Macroeconomic Dynamics Near the ZLB: A Tale of Two Countries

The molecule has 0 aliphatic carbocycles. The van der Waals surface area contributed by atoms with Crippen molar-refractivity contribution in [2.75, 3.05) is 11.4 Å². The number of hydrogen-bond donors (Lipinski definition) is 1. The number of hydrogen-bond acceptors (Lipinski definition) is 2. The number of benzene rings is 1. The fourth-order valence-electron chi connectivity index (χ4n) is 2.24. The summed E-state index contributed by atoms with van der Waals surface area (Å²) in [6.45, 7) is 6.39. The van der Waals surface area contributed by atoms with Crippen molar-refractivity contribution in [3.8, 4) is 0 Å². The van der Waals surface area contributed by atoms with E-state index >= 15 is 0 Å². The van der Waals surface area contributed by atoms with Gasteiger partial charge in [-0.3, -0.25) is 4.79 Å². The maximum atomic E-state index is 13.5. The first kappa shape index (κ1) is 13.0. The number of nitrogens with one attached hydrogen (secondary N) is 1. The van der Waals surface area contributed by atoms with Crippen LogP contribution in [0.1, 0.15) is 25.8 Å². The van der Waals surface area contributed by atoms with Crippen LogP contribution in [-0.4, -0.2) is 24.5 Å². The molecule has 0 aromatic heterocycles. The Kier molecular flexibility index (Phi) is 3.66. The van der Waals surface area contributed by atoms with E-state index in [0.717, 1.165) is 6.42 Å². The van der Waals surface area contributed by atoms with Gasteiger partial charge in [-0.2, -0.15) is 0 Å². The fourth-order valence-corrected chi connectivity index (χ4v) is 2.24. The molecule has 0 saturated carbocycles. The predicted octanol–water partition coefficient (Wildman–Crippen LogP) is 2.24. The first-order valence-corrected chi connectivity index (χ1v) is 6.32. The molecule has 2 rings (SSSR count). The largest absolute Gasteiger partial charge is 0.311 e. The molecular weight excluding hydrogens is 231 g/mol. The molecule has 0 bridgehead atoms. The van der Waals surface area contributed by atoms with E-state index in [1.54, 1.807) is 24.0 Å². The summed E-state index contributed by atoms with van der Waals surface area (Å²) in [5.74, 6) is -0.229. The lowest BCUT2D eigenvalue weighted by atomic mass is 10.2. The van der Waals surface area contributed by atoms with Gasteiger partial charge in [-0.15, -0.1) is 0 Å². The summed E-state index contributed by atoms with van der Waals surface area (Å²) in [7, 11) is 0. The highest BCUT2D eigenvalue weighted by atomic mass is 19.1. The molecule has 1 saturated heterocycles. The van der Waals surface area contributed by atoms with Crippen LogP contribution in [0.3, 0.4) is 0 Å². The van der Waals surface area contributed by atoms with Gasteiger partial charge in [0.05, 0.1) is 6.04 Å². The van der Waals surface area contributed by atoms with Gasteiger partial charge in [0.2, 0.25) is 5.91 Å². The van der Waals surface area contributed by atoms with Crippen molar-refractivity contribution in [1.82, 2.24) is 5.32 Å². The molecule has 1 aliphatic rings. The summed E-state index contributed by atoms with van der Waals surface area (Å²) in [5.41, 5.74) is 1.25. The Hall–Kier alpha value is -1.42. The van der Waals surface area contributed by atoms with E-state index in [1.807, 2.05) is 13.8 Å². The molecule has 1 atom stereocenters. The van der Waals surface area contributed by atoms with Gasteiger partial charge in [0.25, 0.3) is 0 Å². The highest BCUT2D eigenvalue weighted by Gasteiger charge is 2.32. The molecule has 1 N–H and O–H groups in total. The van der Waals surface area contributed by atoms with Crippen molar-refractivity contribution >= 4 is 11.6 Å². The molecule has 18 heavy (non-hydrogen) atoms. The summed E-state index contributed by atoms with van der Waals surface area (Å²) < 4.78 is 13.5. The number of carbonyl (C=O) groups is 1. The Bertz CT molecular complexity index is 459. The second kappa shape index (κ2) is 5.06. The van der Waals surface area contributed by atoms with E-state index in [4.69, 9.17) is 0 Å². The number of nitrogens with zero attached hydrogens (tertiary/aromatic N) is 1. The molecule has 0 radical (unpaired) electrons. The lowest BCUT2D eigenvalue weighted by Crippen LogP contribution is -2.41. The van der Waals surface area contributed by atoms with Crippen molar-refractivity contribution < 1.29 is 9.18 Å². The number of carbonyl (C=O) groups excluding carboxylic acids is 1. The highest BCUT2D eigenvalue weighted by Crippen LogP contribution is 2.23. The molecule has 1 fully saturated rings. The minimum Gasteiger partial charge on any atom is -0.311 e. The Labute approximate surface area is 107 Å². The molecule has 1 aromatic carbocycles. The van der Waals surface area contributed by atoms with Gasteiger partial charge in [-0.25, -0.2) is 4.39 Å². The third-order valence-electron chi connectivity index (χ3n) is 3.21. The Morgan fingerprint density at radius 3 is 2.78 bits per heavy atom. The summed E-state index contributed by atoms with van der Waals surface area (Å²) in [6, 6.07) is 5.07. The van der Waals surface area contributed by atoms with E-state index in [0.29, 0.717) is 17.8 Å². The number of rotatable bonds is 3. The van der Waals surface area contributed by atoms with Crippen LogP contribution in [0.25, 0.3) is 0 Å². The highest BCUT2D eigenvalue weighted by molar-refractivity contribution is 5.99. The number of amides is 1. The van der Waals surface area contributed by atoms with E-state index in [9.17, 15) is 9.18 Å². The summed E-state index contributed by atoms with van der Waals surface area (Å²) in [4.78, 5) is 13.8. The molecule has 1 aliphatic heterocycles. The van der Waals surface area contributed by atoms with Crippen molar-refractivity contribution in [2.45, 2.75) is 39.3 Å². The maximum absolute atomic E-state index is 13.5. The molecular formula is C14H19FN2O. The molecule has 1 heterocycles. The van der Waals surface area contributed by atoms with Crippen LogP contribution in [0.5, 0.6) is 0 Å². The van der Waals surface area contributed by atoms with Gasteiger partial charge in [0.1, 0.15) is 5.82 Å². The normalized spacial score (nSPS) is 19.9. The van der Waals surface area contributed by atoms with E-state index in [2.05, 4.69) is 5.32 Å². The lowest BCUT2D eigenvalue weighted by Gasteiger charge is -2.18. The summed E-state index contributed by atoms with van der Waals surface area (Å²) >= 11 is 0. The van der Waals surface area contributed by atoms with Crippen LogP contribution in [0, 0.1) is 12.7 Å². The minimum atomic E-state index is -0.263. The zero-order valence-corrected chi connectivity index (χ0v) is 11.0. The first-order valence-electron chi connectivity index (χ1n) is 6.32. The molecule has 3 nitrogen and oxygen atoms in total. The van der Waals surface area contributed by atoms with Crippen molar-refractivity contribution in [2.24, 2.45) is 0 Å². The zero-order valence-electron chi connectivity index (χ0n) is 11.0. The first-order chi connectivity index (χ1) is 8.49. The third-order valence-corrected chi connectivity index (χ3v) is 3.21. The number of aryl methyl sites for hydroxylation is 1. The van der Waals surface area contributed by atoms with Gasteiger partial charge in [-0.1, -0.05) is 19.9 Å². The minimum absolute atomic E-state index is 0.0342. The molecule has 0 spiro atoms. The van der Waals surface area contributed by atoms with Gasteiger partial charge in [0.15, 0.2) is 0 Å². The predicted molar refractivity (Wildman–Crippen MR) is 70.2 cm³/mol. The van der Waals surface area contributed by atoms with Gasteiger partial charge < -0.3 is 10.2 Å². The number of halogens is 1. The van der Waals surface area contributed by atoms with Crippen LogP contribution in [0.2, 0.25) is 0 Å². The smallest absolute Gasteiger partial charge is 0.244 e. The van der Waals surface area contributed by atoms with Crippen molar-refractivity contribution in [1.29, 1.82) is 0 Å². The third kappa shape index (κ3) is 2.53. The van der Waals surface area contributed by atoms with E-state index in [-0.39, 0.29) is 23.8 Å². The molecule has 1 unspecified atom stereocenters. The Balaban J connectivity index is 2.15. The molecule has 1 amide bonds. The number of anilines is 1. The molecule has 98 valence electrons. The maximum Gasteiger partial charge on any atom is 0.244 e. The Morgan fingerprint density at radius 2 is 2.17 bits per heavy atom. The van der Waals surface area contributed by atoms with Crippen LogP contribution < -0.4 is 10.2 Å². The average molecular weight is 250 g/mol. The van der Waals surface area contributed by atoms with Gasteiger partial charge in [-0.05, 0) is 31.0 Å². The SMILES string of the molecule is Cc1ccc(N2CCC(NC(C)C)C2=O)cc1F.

We propose and solve a small-scale New-Keynesian model with Markov sunspot shocks that move the economy between a targeted-inflation regime and a deflation regime and fit it to data from the U.S. and Japan. For the U.S. we find that adverse demand shocks have moved the economy to the zero lower bound (ZLB) in 2009 and an expansive monetary policy has kept it there subsequently. In contrast, Japan has experienced a switch to the deflation regime in 1999 and remained there since then, except for a short period. The two scenarios have drastically different implications for macroeconomic policies. Fiscal multipliers are about 20% smaller in the deflationary regime, despite the economy remaining at the ZLB. While a commitment by the central bank to keep rates near the ZLB doubles the fiscal multipliers in the targeted-inflation regime (U.S.), it has no effect in the deflation regime (Japan).